The Quiet Death of a Nazi

It was in Tübingen, before Hitler's "takeover," that the core of what would later become a terror group in the east developed. Four future commanders of SS special commandos attended the University of Tübingen. Sandberger, a member of the Nazi Party's Sturmabteilung (SA) since 1931, was in the front ranks. He hoisted the swastika flag over the roofs of his alma mater on March 8, 1933 and, in the fall, listened to philosopher Martin Heidegger telling students: "The National Socialist revolution is and will become the complete re-education of people."

'Capable of Everything'

Sandberger was ambitious and distinguished himself on all fronts. He earned the highest grade in nine years in the state bar examination, and spent his spare time corresponding with his fellow Nazi Party member and later mass murderer in occupied Poland, Hans Frank, and received the seal of fitness for higher Nazi offices from Gustav Adolf Scheel, the future student leader of the German Reich. Sandberger, Scheel wrote, was "quick and decisive," had a sharp mind and was "capable of everything."

Reinhard Heydrich had a similar opinion of Sandberger. Six weeks after the war began Heydrich, the head of the security police and later mastermind of the extermination of the Jews, appointed Sandberger to head the "immigrant center" in Gdingen, the present-day city of Gdynia, Poland. Ethnic Germans living in the Baltics had to be brought home to the Reich, while Jews and Poles were to be deported to the General Government. Sandberger proved to be effective in his new position. He was later involved in the deportation of Jews in Strasbourg, France and, because he was clearly trustworthy, was informed early on, in the spring of 1941, of the Nazis' plans to launch an offensive against the Soviet Union.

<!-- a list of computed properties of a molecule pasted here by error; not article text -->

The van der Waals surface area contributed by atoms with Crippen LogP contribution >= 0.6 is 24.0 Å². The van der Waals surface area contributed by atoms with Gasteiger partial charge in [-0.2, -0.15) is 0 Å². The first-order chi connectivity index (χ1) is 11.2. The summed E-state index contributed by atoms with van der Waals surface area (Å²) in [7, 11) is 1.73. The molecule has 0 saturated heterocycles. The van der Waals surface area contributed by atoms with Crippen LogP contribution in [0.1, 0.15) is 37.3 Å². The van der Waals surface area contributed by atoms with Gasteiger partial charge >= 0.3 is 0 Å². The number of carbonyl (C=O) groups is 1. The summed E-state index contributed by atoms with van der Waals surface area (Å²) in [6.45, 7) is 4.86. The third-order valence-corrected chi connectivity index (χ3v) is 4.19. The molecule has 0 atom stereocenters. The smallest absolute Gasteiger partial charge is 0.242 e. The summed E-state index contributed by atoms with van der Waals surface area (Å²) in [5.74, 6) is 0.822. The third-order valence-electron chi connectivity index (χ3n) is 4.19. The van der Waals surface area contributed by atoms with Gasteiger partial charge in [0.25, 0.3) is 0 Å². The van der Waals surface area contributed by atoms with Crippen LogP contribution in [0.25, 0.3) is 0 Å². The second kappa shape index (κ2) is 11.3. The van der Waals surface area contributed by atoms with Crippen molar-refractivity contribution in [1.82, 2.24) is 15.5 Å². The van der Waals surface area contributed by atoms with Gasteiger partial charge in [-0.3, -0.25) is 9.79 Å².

What happened in the following four years under Sandberger's command is documented in the minutes of the Nuremberg Trials, as well as on thousands of pages kept in German, Russian, Estonian and Italian archives. The documents describe nothing less than the execution of communists, the mass shooting of Jews and gypsies and the last days at the headquarters of the SS's foreign intelligence service.

The trail of blood that Sandberger left behind during his campaign through Europe has since dried up. The facts are safely locked away in bundles of files and on computer hard drives. What remained forgotten, until his death on March 30 of this year, was the culprit himself.

'I Wasn't Heavily Involved'

Sandberger is mentally alert as he talks about his years in the SS, while other residents of the retirement home make their last rounds of the afternoon with their rolling walkers in the park outside his window. As soon as the issue of racial fanaticism and genocide comes up, he says, unswervingly and without hesitation: "I wasn't heavily involved in all that."

Records from the machine room of the Holocaust prove him wrong. Incident reports and reports of Special Commando 1a of Special Operation Unit A, which was under Sandberger's command, read like this: "All conditions met for active deployment in the final solution of the Jewish problem" (September 1941); all Jewish men in Estonia, except doctors and confidants, "executed under the control of the Special Commando" (October 1941); 243 gypsies shot (summer 1942); enough with this nonsense about "objectivity and humanity" toward communists (May 1943).

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